DETROIT, MI??ow that John McCain has passed up former Mass. Governor Mitt Romney and a favorite son of Michigan where he was born and his father was a popular Governor, as his running mate, the GOP contender will have to refine his strategy for winning over Michigan.
One of the biggest issues in front of both McCain and Barack Obama for winning swing-state Michigan is how much each one is willing to commit to propping up General Motors, Ford and Chrysler as the Big Three try to transition to building more fuel efficient cars after years of relying on trucks and SUVs for profits.
The Federal government and Congress have before them a plan to hike loan guarantees for the companies from the $25 billion outlined earlier this year in the energy bill to $50 billion.
Obama spokesman Neil Shapiro says the Illinois Senator is in favor of the measure. ??enator Obama and Senator Biden support the auto industry plan for a federal investment of $7.5 billion over three years ?an investment that will leverage $50 billion in low-interest credit for the industry to help them retool plants and create jobs.”
The McCain campaign has been less enthusiastic, and Congressional Republicans have been cooler to boosting the package than Democrats. Asked if he backed such proposals, McCain suggested on August 13 that such support might create a sense of doom around the companies. ‘I have heard many of these proposals, but I have also had meetings with the Big 3 automakers, and they are confident that with the new hybrids and flex-fuels and other technology advances ... they can succeed. So in all due respect, I worry a little bit about us predicting failure on the part of the automakers when they're struggling mightily.’”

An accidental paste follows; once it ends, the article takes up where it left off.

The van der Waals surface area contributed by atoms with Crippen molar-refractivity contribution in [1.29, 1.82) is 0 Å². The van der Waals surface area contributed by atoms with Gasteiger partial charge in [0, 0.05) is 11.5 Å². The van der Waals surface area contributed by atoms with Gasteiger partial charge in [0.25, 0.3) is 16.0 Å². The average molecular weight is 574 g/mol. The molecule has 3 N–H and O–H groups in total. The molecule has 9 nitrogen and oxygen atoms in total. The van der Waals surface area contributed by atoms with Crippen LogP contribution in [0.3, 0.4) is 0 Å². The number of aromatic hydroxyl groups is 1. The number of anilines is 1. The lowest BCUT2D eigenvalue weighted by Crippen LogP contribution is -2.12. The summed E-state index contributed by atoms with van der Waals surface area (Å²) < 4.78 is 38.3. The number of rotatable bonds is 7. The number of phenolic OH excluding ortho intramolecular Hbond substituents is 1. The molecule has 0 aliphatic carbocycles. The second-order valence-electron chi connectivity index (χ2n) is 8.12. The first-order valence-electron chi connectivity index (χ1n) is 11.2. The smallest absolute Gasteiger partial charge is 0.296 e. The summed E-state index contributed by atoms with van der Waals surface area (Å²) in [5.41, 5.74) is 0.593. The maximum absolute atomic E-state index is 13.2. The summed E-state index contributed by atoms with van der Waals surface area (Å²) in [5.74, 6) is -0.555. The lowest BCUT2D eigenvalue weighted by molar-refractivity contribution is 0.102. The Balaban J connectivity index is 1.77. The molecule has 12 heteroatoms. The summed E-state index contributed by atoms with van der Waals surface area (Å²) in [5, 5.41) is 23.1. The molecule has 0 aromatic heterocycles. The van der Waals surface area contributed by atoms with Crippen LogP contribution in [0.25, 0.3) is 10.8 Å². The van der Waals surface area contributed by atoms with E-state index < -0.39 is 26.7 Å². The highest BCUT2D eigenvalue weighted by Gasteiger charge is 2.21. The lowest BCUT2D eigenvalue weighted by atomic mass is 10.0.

McCain's position hasn't evolved beyond that statement. The Big Three are actively lobbying both campaigns, Congress and the Bush Administration for the $50 billion loan program.
From GM product chief Bob Lutz: "I do think the American automobile business is deserving of government loan guarantees because the financial institutions in the U.S. are so stressed out right now," he said. Lutz said that stress led to a lack of support in giving the Detroit 3 "a competitiveness that we may well need," Lutz told reporters on the sidelines of a press event here.
Lutz also said Americans should not think of the loan guarantees as a bailout because the government would only act as a co-signer on the loans. "We are not accepting government money," said Lutz.
The U.S. auto industry, Lutz said, has been caught in a perfect storm. He said the last time the government backed a loan for an automaker -- for Chrysler Corp. in 1979 -- it made millions because Chrysler paid the loan off early.
NBC's political director Chuck Todd says that Michigan, Pennsylvania and Ohio remain "the big swing states where both candidates have a lot to win or lose."
Polling in Michigan between the two candidates has tightened in the last few weeks. Democratic vp candidate Joe Biden is very popular with union members, and figures to spend a lot of time in Michigan townhall meetings in the next 60 days. McCain has been popular in Michigan, winning the 2000 Republican primary.
But union members and even white-collar Reagan Democrats will be looking for commitments to help the Big Three.